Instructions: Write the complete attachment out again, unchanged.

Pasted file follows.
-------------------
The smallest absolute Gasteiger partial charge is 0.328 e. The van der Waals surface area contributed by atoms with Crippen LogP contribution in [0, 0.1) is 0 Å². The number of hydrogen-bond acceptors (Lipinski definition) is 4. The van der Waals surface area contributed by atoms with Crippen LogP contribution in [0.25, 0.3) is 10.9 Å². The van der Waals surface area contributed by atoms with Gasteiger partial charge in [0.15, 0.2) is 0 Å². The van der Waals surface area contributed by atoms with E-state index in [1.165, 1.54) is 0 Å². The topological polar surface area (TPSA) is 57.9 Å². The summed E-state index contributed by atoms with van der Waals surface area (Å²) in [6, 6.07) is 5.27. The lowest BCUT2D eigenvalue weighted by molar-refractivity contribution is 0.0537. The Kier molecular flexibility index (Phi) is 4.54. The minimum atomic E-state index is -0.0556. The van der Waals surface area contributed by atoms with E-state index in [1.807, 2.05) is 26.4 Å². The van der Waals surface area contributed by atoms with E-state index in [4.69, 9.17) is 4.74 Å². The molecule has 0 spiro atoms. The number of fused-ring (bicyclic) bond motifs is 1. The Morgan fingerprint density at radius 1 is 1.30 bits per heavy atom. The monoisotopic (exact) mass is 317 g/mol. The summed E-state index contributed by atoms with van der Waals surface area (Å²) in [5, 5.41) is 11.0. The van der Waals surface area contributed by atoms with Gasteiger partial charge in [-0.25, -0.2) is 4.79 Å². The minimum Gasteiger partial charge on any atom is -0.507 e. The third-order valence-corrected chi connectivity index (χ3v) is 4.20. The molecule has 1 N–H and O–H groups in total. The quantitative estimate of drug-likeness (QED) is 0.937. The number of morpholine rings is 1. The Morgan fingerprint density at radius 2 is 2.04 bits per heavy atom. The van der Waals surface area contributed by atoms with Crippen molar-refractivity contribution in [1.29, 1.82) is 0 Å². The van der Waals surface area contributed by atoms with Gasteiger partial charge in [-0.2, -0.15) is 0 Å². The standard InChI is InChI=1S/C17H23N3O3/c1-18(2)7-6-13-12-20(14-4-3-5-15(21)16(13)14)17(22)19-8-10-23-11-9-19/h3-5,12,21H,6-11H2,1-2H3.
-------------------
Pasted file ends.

The smallest absolute Gasteiger partial charge is 0.328 e. The van der Waals surface area contributed by atoms with Crippen LogP contribution in [0, 0.1) is 0 Å². The number of hydrogen-bond acceptors (Lipinski definition) is 4. The van der Waals surface area contributed by atoms with Crippen LogP contribution in [0.25, 0.3) is 10.9 Å². The van der Waals surface area contributed by atoms with Gasteiger partial charge in [0.15, 0.2) is 0 Å². The van der Waals surface area contributed by atoms with E-state index in [1.165, 1.54) is 0 Å². The topological polar surface area (TPSA) is 57.9 Å². The summed E-state index contributed by atoms with van der Waals surface area (Å²) in [6, 6.07) is 5.27. The lowest BCUT2D eigenvalue weighted by molar-refractivity contribution is 0.0537. The Kier molecular flexibility index (Phi) is 4.54. The minimum atomic E-state index is -0.0556. The van der Waals surface area contributed by atoms with E-state index in [1.807, 2.05) is 26.4 Å². The van der Waals surface area contributed by atoms with E-state index in [4.69, 9.17) is 4.74 Å². The molecule has 0 spiro atoms. The number of fused-ring (bicyclic) bond motifs is 1. The Morgan fingerprint density at radius 1 is 1.30 bits per heavy atom. The monoisotopic (exact) mass is 317 g/mol. The summed E-state index contributed by atoms with van der Waals surface area (Å²) in [5, 5.41) is 11.0. The van der Waals surface area contributed by atoms with Gasteiger partial charge in [-0.25, -0.2) is 4.79 Å². The minimum Gasteiger partial charge on any atom is -0.507 e. The third-order valence-corrected chi connectivity index (χ3v) is 4.20. The molecule has 1 N–H and O–H groups in total. The quantitative estimate of drug-likeness (QED) is 0.937. The number of morpholine rings is 1. The Morgan fingerprint density at radius 2 is 2.04 bits per heavy atom. The van der Waals surface area contributed by atoms with Crippen molar-refractivity contribution in [1.29, 1.82) is 0 Å². The van der Waals surface area contributed by atoms with Gasteiger partial charge in [-0.2, -0.15) is 0 Å². The standard InChI is InChI=1S/C17H23N3O3/c1-18(2)7-6-13-12-20(14-4-3-5-15(21)16(13)14)17(22)19-8-10-23-11-9-19/h3-5,12,21H,6-11H2,1-2H3.